Recognizing Bottleneck’s

by | Mar 24, 2009 | Experience, Product, Systems Thinking, Uncategorized | 0 comments

The term “bottleneck” refers to a point where after the flow or velocity perceptively reduces. It is metaphorically derived from flow of water through a narrow mouthed bottle where the flow of water is constrained by its neck. For drinking purposes it is a good thing as it regulates the flow of water through the bottle to the drinker, preventing wasteful spillage. Bottleneck’s though constraining can be both a good thing and a bad thing, depending on desirability from the system.

The scrum framework contains product backlog  which is essentially a queue (stack ranked, one after the other) of product backlog items (PBI’s) that the scrum team has to complete. Queue’s/backlog’s don’t feel good. Think about the last time you were in a rush and had to go to a bank where you stood in a queue behind fifteen people before the teller addressed your needs. Or the time you had to stand in queue to board your daily commute bus – uncertain whether you will get a chance to board this bus before the driver declares “its full” and rides on. There is the frustration of waiting in a line and the uncertainty of whether you will make it. If  PBI’s could feel, then I guess they would empathize with people stuck in queues.

IMO, inherent assumption within complex software product development efforts is that

the business will always have more concepts or requirements than the team’s capacity to transform these into potentially shippable product increments.

If this assumption holds true for you then your product backlog expresses the aggregate effect of bottlenecks that exists downstream in your system. In other words, if there were no bottlenecks or team had infinite capacity then the all the PBI’s will be transformed into potentially shippable product increments within a sprint. Velocity metric represents this constrained capacity of a scrum team. In scrum terms these bottlenecks and other blockers are commonly referred to as impediments. Impediments being a broad generic term, I’m focusing on bottlenecks – which are impediments that specifically cause reduction in flow at a systemic level over multiple sprints.  (Nothing too revolutionary!)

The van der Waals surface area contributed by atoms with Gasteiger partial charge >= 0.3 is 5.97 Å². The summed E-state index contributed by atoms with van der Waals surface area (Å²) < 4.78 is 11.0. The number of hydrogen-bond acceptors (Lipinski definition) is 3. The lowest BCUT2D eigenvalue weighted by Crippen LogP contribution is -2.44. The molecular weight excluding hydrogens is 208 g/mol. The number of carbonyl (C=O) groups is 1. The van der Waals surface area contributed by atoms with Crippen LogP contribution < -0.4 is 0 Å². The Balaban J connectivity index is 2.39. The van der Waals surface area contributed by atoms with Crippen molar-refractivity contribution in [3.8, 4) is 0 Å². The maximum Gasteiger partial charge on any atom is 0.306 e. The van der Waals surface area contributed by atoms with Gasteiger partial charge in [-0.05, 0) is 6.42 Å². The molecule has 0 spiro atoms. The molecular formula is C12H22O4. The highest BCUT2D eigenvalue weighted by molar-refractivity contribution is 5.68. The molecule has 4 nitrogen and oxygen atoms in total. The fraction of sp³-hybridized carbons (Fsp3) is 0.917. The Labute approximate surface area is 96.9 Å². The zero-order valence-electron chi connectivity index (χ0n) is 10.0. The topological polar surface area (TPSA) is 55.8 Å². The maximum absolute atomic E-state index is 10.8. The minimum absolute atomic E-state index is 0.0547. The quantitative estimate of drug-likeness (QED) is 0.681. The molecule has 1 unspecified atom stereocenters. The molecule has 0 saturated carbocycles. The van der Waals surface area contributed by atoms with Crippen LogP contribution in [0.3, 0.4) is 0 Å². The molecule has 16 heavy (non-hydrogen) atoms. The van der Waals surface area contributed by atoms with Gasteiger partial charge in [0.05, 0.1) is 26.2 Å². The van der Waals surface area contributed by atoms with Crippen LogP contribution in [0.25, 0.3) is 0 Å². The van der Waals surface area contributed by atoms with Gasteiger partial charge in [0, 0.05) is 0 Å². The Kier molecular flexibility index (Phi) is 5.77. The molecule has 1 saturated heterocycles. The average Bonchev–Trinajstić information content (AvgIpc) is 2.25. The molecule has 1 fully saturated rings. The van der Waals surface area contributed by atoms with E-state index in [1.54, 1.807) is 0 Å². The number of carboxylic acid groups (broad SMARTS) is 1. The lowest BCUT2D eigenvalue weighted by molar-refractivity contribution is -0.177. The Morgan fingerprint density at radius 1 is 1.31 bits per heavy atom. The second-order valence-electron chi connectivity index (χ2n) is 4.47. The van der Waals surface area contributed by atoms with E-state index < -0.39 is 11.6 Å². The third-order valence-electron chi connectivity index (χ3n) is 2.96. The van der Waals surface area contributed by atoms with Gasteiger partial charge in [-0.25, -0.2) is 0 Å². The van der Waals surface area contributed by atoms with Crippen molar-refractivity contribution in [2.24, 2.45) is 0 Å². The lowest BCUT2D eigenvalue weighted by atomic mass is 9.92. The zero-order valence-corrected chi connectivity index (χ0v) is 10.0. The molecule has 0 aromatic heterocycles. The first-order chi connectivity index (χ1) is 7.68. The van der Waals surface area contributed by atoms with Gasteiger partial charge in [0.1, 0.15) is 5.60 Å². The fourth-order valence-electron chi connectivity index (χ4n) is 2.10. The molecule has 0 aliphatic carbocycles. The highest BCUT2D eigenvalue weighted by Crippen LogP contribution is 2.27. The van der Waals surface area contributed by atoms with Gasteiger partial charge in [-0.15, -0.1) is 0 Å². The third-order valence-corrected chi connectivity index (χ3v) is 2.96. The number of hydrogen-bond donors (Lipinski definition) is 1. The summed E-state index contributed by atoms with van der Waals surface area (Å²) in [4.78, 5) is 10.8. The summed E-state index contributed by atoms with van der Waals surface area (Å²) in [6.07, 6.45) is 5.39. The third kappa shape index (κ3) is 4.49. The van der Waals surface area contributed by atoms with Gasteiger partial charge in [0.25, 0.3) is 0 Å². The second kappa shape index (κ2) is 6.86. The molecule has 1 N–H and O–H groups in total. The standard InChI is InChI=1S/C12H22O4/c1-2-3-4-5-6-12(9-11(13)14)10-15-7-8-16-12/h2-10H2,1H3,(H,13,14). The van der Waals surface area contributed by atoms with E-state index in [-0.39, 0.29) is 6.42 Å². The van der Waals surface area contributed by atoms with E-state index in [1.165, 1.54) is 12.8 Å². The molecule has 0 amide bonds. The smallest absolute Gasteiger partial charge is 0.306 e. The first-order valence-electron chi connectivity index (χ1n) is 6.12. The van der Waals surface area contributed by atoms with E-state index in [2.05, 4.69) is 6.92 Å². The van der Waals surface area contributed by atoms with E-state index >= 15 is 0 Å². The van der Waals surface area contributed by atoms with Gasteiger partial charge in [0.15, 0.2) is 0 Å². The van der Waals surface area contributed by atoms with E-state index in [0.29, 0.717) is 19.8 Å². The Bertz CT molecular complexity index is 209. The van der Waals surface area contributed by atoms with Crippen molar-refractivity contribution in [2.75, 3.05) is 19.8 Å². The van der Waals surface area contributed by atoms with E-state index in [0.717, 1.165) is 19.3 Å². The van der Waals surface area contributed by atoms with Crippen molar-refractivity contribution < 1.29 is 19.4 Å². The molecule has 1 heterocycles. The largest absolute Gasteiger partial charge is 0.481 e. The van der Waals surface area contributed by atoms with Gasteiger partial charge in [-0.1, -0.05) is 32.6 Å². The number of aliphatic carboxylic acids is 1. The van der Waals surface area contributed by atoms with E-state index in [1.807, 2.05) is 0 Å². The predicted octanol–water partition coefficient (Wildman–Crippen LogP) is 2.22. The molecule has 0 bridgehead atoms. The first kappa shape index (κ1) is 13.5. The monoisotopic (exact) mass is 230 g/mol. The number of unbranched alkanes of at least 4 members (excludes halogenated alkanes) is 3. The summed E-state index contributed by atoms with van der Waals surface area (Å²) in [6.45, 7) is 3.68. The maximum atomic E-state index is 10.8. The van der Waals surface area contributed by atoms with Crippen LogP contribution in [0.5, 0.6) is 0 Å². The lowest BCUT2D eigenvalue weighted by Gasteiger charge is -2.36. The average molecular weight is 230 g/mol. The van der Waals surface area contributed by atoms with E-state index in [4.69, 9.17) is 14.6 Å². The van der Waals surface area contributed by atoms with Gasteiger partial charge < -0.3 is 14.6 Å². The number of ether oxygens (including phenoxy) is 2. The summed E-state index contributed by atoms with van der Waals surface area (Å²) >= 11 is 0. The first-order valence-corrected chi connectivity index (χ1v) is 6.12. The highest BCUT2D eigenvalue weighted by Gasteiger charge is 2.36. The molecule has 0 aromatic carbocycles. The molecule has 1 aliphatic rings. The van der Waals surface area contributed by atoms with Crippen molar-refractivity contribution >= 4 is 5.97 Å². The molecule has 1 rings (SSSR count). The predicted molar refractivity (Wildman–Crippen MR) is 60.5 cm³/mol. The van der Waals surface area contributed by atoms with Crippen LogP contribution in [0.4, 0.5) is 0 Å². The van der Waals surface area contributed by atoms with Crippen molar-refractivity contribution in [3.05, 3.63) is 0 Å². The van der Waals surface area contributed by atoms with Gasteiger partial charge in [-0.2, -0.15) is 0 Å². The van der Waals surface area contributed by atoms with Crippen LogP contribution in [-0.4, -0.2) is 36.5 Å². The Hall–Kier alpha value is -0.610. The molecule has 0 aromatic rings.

Here are a few of such bottlenecks:

1. Ill-defined product backlog items

Top priority product backlog items are not well defined for the team to fill up at least their next sprint and start working.Too often this results in lengthy sprint planning meetings, and delay in terms of days before a scrum team makes sprint commitment and get going. In such cases the team spends the first few days of the sprint analyzing requirements, holding design sessions etc prior to making a sprint commitment. Sprints in this case go in fits and starts with a significant gap in software development efforts between the end of previous sprint and the start of new sprint. In this case the bottleneck is recognized as gaps between sprint end and start dates.

2. No product backlog items

In most cases, this situation is not an invalidation of the assumption that the business has more work than the team can do in a sprint. In fact too often the business has a pressing need to get many features out of the door. Flood of information, lack of agreement, “have to get it right the first time” has a paralyzing effect effectively boxing them in a state of limbo where PBI’s are not defined and the scrum team is left out to dry. Often the bottleneck in this case is upstream of the scrum development team causing either an abrupt end to sprint rhythm or a false start with frequently extended ‘sprint 0’.